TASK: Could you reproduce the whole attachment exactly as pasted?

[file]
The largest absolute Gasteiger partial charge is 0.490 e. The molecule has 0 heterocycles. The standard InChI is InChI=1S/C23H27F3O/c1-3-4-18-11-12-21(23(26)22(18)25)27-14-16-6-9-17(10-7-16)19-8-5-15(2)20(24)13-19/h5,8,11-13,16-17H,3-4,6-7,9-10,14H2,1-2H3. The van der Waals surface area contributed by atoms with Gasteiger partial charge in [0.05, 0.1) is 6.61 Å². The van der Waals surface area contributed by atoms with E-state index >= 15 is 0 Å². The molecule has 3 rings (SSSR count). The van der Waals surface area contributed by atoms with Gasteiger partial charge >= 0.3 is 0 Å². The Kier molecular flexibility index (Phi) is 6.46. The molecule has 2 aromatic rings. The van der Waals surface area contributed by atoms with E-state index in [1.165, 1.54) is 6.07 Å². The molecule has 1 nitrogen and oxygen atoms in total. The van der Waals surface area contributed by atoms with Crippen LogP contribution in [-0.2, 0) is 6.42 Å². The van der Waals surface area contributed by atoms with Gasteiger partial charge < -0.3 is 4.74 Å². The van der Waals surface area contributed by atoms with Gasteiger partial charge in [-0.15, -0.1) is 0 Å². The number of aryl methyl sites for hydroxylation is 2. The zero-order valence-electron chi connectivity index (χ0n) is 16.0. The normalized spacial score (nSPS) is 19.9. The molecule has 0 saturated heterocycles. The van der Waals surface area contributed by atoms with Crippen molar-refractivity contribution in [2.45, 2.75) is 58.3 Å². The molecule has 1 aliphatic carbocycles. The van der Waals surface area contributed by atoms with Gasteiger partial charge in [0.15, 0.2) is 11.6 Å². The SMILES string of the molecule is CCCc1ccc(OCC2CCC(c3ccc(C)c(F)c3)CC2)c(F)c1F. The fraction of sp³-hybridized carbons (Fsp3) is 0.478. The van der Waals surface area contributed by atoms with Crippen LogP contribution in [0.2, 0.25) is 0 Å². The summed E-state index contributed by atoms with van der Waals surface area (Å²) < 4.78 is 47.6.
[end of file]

The largest absolute Gasteiger partial charge is 0.490 e. The molecule has 0 heterocycles. The standard InChI is InChI=1S/C23H27F3O/c1-3-4-18-11-12-21(23(26)22(18)25)27-14-16-6-9-17(10-7-16)19-8-5-15(2)20(24)13-19/h5,8,11-13,16-17H,3-4,6-7,9-10,14H2,1-2H3. The van der Waals surface area contributed by atoms with Gasteiger partial charge in [0.05, 0.1) is 6.61 Å². The van der Waals surface area contributed by atoms with E-state index >= 15 is 0 Å². The molecule has 3 rings (SSSR count). The van der Waals surface area contributed by atoms with Gasteiger partial charge >= 0.3 is 0 Å². The Kier molecular flexibility index (Phi) is 6.46. The molecule has 2 aromatic rings. The van der Waals surface area contributed by atoms with E-state index in [1.165, 1.54) is 6.07 Å². The molecule has 1 nitrogen and oxygen atoms in total. The van der Waals surface area contributed by atoms with Crippen LogP contribution in [-0.2, 0) is 6.42 Å². The van der Waals surface area contributed by atoms with Gasteiger partial charge < -0.3 is 4.74 Å². The van der Waals surface area contributed by atoms with Gasteiger partial charge in [-0.15, -0.1) is 0 Å². The number of aryl methyl sites for hydroxylation is 2. The zero-order valence-electron chi connectivity index (χ0n) is 16.0. The normalized spacial score (nSPS) is 19.9. The molecule has 0 saturated heterocycles. The van der Waals surface area contributed by atoms with Crippen molar-refractivity contribution in [2.45, 2.75) is 58.3 Å². The molecule has 1 aliphatic carbocycles. The van der Waals surface area contributed by atoms with Gasteiger partial charge in [0.15, 0.2) is 11.6 Å². The SMILES string of the molecule is CCCc1ccc(OCC2CCC(c3ccc(C)c(F)c3)CC2)c(F)c1F. The fraction of sp³-hybridized carbons (Fsp3) is 0.478. The van der Waals surface area contributed by atoms with Crippen LogP contribution in [0.2, 0.25) is 0 Å². The summed E-state index contributed by atoms with van der Waals surface area (Å²) < 4.78 is 47.6.